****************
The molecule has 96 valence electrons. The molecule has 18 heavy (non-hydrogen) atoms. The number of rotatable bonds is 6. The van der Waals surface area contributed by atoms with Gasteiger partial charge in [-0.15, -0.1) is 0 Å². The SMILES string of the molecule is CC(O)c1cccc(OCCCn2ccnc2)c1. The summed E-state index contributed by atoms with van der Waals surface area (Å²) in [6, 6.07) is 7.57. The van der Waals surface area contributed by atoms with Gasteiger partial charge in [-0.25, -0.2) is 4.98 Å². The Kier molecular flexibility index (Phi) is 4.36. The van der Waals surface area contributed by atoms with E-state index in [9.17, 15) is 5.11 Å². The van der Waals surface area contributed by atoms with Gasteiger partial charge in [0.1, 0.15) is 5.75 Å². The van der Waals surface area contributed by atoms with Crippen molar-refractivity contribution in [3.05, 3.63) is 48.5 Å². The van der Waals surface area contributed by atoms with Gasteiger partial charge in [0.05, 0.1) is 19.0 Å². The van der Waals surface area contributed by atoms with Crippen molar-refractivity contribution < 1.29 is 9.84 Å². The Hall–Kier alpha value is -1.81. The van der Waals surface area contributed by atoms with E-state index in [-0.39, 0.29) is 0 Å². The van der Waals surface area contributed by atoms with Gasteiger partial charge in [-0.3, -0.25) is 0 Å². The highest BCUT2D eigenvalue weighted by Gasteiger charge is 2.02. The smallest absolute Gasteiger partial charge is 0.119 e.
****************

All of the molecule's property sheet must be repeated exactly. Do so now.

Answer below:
The molecule has 96 valence electrons. The molecule has 18 heavy (non-hydrogen) atoms. The number of rotatable bonds is 6. The van der Waals surface area contributed by atoms with Gasteiger partial charge in [-0.15, -0.1) is 0 Å². The SMILES string of the molecule is CC(O)c1cccc(OCCCn2ccnc2)c1. The summed E-state index contributed by atoms with van der Waals surface area (Å²) in [6, 6.07) is 7.57. The van der Waals surface area contributed by atoms with Gasteiger partial charge in [-0.25, -0.2) is 4.98 Å². The Kier molecular flexibility index (Phi) is 4.36. The van der Waals surface area contributed by atoms with E-state index in [9.17, 15) is 5.11 Å². The van der Waals surface area contributed by atoms with Gasteiger partial charge in [0.1, 0.15) is 5.75 Å². The van der Waals surface area contributed by atoms with Crippen molar-refractivity contribution in [3.05, 3.63) is 48.5 Å². The van der Waals surface area contributed by atoms with Gasteiger partial charge in [0.05, 0.1) is 19.0 Å². The van der Waals surface area contributed by atoms with Crippen molar-refractivity contribution < 1.29 is 9.84 Å². The Hall–Kier alpha value is -1.81. The van der Waals surface area contributed by atoms with E-state index in [-0.39, 0.29) is 0 Å². The van der Waals surface area contributed by atoms with Gasteiger partial charge in [-0.3, -0.25) is 0 Å². The highest BCUT2D eigenvalue weighted by Gasteiger charge is 2.02. The smallest absolute Gasteiger partial charge is 0.119 e.